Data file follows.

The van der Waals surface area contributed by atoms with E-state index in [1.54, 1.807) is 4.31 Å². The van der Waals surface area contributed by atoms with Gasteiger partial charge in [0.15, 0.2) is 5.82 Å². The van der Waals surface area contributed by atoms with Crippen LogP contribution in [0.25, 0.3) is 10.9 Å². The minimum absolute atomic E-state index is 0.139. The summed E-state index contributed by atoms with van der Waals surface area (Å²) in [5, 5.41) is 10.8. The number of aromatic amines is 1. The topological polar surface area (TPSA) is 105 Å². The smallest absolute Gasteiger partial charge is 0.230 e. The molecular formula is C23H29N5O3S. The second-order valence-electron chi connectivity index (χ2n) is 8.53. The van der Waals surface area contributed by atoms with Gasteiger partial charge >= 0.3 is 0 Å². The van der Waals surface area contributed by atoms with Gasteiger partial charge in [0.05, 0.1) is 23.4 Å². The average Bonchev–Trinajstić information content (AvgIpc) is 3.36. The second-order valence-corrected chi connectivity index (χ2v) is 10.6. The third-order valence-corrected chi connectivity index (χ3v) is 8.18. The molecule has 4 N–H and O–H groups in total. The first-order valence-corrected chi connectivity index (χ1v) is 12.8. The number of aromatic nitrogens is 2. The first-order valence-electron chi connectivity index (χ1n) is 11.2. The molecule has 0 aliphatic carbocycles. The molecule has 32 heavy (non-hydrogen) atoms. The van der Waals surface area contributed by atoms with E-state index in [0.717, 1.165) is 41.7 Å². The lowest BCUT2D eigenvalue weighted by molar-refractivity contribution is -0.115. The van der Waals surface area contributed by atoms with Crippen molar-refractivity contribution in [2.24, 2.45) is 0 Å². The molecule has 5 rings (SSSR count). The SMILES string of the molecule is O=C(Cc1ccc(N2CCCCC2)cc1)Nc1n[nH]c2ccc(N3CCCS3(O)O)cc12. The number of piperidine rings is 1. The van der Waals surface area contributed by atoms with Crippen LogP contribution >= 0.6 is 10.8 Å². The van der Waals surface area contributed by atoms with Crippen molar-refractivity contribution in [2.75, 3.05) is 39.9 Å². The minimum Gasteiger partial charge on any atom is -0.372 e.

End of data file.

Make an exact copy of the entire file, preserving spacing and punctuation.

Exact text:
The van der Waals surface area contributed by atoms with E-state index in [1.54, 1.807) is 4.31 Å². The van der Waals surface area contributed by atoms with Gasteiger partial charge in [0.15, 0.2) is 5.82 Å². The van der Waals surface area contributed by atoms with Crippen LogP contribution in [0.25, 0.3) is 10.9 Å². The minimum absolute atomic E-state index is 0.139. The summed E-state index contributed by atoms with van der Waals surface area (Å²) in [5, 5.41) is 10.8. The number of aromatic amines is 1. The topological polar surface area (TPSA) is 105 Å². The smallest absolute Gasteiger partial charge is 0.230 e. The molecular formula is C23H29N5O3S. The second-order valence-electron chi connectivity index (χ2n) is 8.53. The van der Waals surface area contributed by atoms with Gasteiger partial charge >= 0.3 is 0 Å². The van der Waals surface area contributed by atoms with Gasteiger partial charge in [0.05, 0.1) is 23.4 Å². The average Bonchev–Trinajstić information content (AvgIpc) is 3.36. The second-order valence-corrected chi connectivity index (χ2v) is 10.6. The third-order valence-corrected chi connectivity index (χ3v) is 8.18. The molecule has 4 N–H and O–H groups in total. The first-order valence-corrected chi connectivity index (χ1v) is 12.8. The number of aromatic nitrogens is 2. The first-order valence-electron chi connectivity index (χ1n) is 11.2. The molecule has 0 aliphatic carbocycles. The molecule has 32 heavy (non-hydrogen) atoms. The van der Waals surface area contributed by atoms with E-state index in [0.717, 1.165) is 41.7 Å². The lowest BCUT2D eigenvalue weighted by molar-refractivity contribution is -0.115. The van der Waals surface area contributed by atoms with Crippen molar-refractivity contribution in [2.24, 2.45) is 0 Å². The molecule has 5 rings (SSSR count). The SMILES string of the molecule is O=C(Cc1ccc(N2CCCCC2)cc1)Nc1n[nH]c2ccc(N3CCCS3(O)O)cc12. The number of piperidine rings is 1. The van der Waals surface area contributed by atoms with Crippen LogP contribution >= 0.6 is 10.8 Å². The van der Waals surface area contributed by atoms with Crippen molar-refractivity contribution in [2.75, 3.05) is 39.9 Å². The minimum Gasteiger partial charge on any atom is -0.372 e.